March 28-April 10, 2003
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Diversity: ‘It’s time to face facts’
Revolutionizing teacher ed
War — voices raised, alert high
‘Scrimmage’ previews affirmative action case
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Diversity: ‘It’s time to face facts’
Board members want special committee

Hundreds of concerned community members marched from several locations on Grounds March 12 and met on the steps of the Rotunda for a candlelight vigil to stress the need for greater diversity at the University.

Photo by Andrew Shurtleff
Hundreds of concerned community members marched from several locations on Grounds March 12 and met on the steps of the Rotunda for a candlelight vigil to stress the need for greater diversity at the University.

Staff Report

From hundreds massed for a candlelight vigil to members of the Board of Visitors meeting in committee, voices around the University have continued the call to address U.Va.’s need for greater diversity.

Board members had discussed diversity before Feb. 26, when a candidate for Student Council reported a racially motivated assault. But the attack clearly provided the impetus for action at a special meeting on Monday, March 24.

“Mindful of recent events,” said Gordon F. Rainey Jr. “I believe it would be a good idea for the board to consider a special committee on diversity … that would promptly evaluate the effectiveness of University programs relating to diversity. I feel strongly that this needs to be done.”

Thomas F. Farrell II, chairman of the Special Committee of the Board of Governance, said the committee began discussing creation of a special committee on diversity at its Feb. 24 meeting, but that it was “now time to be proactive.”

In addition to the attack reported by second-year student Daisy Lundy, who has since been named president of Student Council, an incident on Halloween involving three University students dressed in blackface at a fraternity party brought diversity to the fore.

The responsibility of the board’s new committee, if approved by the full membership at its meeting April 4-5, would be to understand fully what the University is doing regarding diversity, to gather information from students, faculty and staff, and to make a comprehensive report in June.

Hundreds gathered to show their concern at a March 12 candlelight vigil.
Photo by Andrew Shurtleff
Hundreds gathered to show their concern at a March 12 candlelight vigil.

The idea received vigorous support from a number of members, including Warren M. Thompson. At January’s board meeting, he called for a resolution in the aftermath of the blackface incident.

“It’s time to face facts,” Thompson said Monday. “We are being challenged in ways that we have not been challenged before, and unless we take aggressive steps,
we will damage the reputation of our University and the power of our brand. … We as a board need to send a strong message that we’re doing something about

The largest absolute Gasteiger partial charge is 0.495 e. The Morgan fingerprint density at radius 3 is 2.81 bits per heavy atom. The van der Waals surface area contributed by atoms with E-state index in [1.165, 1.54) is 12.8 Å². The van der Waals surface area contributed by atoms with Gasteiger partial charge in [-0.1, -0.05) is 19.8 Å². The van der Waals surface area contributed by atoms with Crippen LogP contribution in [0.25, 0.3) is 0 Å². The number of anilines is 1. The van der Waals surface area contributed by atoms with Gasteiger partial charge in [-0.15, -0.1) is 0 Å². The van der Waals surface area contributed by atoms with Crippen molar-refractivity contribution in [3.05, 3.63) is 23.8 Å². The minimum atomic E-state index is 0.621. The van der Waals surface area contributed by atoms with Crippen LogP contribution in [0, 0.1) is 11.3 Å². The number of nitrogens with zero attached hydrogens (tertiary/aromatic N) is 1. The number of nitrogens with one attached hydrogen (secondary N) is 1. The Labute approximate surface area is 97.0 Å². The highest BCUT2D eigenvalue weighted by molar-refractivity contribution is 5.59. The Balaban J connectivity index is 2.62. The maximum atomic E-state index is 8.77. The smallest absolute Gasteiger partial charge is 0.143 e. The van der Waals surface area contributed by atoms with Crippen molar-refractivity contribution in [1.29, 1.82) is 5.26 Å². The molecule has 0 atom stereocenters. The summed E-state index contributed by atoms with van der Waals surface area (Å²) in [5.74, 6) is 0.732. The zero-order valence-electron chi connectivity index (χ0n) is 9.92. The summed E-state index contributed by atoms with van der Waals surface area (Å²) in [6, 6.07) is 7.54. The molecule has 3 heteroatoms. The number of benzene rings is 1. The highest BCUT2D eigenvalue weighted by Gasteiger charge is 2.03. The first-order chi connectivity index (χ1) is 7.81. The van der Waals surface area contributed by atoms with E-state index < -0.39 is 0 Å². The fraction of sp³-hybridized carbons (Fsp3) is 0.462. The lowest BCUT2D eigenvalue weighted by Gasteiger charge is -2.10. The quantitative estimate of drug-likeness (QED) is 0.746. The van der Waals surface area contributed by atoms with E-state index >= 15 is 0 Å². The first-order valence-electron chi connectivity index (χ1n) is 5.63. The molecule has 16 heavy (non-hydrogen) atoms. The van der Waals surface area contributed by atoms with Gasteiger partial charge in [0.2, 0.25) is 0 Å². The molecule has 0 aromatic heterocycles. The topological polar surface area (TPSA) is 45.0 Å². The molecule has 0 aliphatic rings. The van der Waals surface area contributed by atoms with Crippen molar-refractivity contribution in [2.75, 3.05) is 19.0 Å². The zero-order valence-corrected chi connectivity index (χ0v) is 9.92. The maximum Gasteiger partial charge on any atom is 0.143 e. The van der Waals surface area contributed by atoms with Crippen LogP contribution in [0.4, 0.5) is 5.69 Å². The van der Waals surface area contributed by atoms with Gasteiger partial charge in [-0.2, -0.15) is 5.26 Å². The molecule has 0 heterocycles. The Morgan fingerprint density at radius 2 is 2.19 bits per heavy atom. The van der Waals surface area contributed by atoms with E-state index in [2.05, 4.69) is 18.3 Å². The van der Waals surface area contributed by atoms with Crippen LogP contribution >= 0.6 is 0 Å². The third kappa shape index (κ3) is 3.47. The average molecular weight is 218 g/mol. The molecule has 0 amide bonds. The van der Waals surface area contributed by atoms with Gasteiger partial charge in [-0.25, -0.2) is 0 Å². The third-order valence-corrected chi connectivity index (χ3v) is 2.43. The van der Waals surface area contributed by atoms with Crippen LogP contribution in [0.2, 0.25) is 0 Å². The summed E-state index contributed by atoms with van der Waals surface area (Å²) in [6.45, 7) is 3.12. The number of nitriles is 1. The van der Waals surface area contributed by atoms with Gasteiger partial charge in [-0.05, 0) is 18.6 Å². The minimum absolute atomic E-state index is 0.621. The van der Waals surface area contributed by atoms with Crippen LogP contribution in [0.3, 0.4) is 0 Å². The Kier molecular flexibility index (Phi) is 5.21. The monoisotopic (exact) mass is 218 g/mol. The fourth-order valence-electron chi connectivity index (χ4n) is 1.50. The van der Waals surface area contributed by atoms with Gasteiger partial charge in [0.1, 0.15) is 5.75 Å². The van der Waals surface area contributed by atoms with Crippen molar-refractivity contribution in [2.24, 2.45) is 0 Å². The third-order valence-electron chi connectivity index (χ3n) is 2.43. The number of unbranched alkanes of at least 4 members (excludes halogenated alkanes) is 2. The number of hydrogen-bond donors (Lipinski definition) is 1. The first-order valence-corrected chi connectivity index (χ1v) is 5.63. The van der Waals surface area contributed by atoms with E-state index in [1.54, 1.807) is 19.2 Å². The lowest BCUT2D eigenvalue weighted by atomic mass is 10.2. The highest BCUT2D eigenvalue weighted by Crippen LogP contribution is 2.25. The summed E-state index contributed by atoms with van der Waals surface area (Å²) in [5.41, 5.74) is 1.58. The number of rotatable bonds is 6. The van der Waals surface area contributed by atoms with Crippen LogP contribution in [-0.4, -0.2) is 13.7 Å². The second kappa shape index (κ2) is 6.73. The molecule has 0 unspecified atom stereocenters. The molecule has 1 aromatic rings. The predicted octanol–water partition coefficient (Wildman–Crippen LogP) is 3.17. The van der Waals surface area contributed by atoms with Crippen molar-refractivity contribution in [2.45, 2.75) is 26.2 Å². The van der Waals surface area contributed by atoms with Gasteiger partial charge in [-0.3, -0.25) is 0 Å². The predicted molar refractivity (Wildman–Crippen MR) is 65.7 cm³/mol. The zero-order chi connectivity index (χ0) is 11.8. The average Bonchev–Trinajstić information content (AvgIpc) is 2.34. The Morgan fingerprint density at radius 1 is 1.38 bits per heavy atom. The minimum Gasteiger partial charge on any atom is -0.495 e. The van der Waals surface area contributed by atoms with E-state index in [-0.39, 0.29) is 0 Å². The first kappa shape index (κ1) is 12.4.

diversity.”

The measured discussion among board members was a stark contrast to the strident rally on the Rotunda steps March 12.

Speakers exhorted people who had marched from three points around the University to take personal and public steps to combat racism.

Kwesi Smith, president of Brothers United Celebrating Knowledge and Success, called for critical thinking to fight racism but warned that the marchers’ efforts would dissipate if they did not transmit their passion to succeeding generations of students.

“Inaction is an action that perpetuates the system,” he said.

Law student Scot Fishman, who was Student Council president in 1996-97, read a statement from seven former council presidents asking students to stand united in love and not to retaliate.

After the rally, Michael Signer, an organizer of the Committee for Progress on Race, a sponsor of the march, said he thought it went “spectacularly.” He said CPR would focus efforts to place race at the heart of the program at the Law School.

A few hours before the vigil, about 100 students, faculty and administrators met in Newcomb Hall Theater to exchange ideas ranging from requiring a mandatory course for first-year students to recruiting and retaining minority faculty.

Kazz Pinkard, a graduate student in the Curry School of Education, led the crowd through a 16-point plan of action drafted four years ago by African-American students. Many of the elements have been folded into a more recent plan called FORCE, emphasizing five points: Funding for diversity; an Office or officer dedicated to diversity; Recruiting and retaining minority faculty members and students; Climate of the University; and Education.

Several students questioned the faculty’s commitment to diversity because they had hoped for a larger turnout.

Lisa Woolfork, an English professor who is African American, said many faculty members did not know about the exchange since word went out only the day before.
“This idea that if I didn’t show up, I didn’t care is hurtful,” she said.

Michael J. Smith, chairman of the Faculty Senate, said, “There is a deep commitment on the part of the faculty to diversity. All of us know we can learn only more deeply in an environment of diversity.”


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